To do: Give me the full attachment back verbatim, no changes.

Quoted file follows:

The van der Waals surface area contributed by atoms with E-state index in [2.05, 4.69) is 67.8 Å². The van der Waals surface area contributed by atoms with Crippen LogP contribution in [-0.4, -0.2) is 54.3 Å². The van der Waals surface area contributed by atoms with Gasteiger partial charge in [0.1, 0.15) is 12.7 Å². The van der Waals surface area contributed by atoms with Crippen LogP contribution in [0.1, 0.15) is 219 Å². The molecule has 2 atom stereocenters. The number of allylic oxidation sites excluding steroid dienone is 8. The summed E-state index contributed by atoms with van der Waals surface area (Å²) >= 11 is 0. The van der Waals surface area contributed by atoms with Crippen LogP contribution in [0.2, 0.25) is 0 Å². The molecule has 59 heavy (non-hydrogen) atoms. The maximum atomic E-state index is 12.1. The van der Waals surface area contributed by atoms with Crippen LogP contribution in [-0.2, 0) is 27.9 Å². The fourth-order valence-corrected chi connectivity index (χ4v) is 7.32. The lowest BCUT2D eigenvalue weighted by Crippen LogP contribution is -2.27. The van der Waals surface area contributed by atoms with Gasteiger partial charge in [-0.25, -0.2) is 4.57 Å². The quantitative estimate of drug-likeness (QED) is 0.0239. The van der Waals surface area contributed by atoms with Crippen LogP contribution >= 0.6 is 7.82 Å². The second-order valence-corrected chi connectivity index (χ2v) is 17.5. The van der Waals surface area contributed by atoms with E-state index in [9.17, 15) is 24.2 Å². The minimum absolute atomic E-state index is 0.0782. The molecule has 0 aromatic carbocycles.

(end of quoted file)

The van der Waals surface area contributed by atoms with E-state index in [2.05, 4.69) is 67.8 Å². The van der Waals surface area contributed by atoms with Crippen LogP contribution in [-0.4, -0.2) is 54.3 Å². The van der Waals surface area contributed by atoms with Gasteiger partial charge in [0.1, 0.15) is 12.7 Å². The van der Waals surface area contributed by atoms with Crippen LogP contribution in [0.1, 0.15) is 219 Å². The molecule has 2 atom stereocenters. The number of allylic oxidation sites excluding steroid dienone is 8. The summed E-state index contributed by atoms with van der Waals surface area (Å²) >= 11 is 0. The van der Waals surface area contributed by atoms with Crippen LogP contribution in [0.2, 0.25) is 0 Å². The molecule has 59 heavy (non-hydrogen) atoms. The maximum atomic E-state index is 12.1. The van der Waals surface area contributed by atoms with Crippen LogP contribution in [-0.2, 0) is 27.9 Å². The fourth-order valence-corrected chi connectivity index (χ4v) is 7.32. The lowest BCUT2D eigenvalue weighted by Crippen LogP contribution is -2.27. The van der Waals surface area contributed by atoms with Gasteiger partial charge in [-0.25, -0.2) is 4.57 Å². The quantitative estimate of drug-likeness (QED) is 0.0239. The van der Waals surface area contributed by atoms with Crippen LogP contribution >= 0.6 is 7.82 Å². The second-order valence-corrected chi connectivity index (χ2v) is 17.5. The van der Waals surface area contributed by atoms with E-state index in [9.17, 15) is 24.2 Å². The minimum absolute atomic E-state index is 0.0782. The molecule has 0 aromatic carbocycles.